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Current Trends in Human Resources Across the Asia Pacific for Quarter 2 of 2011

As we progress into quarter two in 2011, it is worth taking a look at some of the latest HR trends around the Asia Pacific region. Here is a brief description, from The Chapman Consulting Group’s point of view, of what is going on.

  1. Australian HR talent has become progressively more expensive on the APAC stage, thanks to the high Aussie dollar. To some extent this is eroding the competitiveness of Australia talent to land jobs in the regional headquarter settings like Singapore and Hong Kong, especially if they want to maintain the Australian dollar value of their regional salary.
  2. Indian HR talent continues to be highly attractive to move into regional positions in Singapore, Hong Kong and even China, due to their willingness to be mobile. Also the fact that a number of Indian HR practitioners are now holding regional roles from India means that they are gaining some of the requisite regional experience from their home market before reaching out for overseas opportunities.
  3. The HR job market in Singapore and Hong Kong remains buoyant, but perhaps not as strong as the same time in 2010. This is partly due to the banking sector having ‘calmed down’ from last year, when it surged after the end of the financial crisis. In 2010 the banking sector saw astronomic growth in the HR space, particularly in the hiring of practitioners in learning, OD, staffing and compensation/benefits. The hot skill-sets now are change management and OD, regional HR leadership abilities (generally with past Asian experience) and still Talent Acquisition (particularly those with in-house experience). We are seeing a similar demand for talent in the non-financial services sectors too.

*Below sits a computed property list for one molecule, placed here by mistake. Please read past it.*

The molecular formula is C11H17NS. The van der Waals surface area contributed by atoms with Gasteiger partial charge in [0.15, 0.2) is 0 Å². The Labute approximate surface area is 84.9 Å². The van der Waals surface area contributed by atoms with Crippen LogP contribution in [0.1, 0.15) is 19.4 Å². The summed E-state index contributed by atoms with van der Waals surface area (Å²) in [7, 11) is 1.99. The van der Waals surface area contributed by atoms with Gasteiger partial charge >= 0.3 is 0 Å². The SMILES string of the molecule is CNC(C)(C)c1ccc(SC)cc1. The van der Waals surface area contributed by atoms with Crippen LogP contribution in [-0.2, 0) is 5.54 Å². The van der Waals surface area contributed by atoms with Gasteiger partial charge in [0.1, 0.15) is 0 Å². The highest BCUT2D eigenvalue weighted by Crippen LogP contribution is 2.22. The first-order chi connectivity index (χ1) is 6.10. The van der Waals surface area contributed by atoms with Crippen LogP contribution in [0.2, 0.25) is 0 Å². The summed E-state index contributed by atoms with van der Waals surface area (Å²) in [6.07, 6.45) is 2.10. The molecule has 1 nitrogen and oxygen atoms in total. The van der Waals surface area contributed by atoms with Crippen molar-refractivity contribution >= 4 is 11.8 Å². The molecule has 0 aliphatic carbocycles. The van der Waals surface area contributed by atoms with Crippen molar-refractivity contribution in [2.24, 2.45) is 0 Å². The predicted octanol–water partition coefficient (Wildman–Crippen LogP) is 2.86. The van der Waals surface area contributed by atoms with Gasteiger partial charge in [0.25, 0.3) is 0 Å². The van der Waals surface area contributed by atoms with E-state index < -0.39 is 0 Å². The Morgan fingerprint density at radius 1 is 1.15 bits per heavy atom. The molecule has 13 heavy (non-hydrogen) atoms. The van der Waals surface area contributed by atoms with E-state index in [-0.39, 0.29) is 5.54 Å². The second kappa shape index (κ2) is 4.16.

4. There is high interest in the Asia Pacific job market from HR talent sitting in the UK, Germany, France, Holland and Switzerland in particular. The delayed recovery of various European markets is leading to HR talent in these markets to look to Asia Pacific as the ‘bright-spot’ to develop their careers. We are seeing greater interest from both early-career and later-career HR talent, all willing to move to Asia Pacific on local terms. Those in mid-career HR jobs, often with families, are still finding the high living costs in the likes of Singapore and Hong Kong prohibitive to make the move.
  5. The China HR market continues to surge, and we are involved in more senior HR searches in China than ever before. The demand is very much for individuals who can ‘think locally’ but ‘act globally’. More multinationals are building on the trend of putting regional (and in same cases global) headquarter functions in China, and this is leading to a stronger demand/need for regionally experienced HR practitioners. This demand is being partly fed by local talent but has also opened the door for other Asian talent (predominantly from Singapore and Hong Kong) to relocate to the market.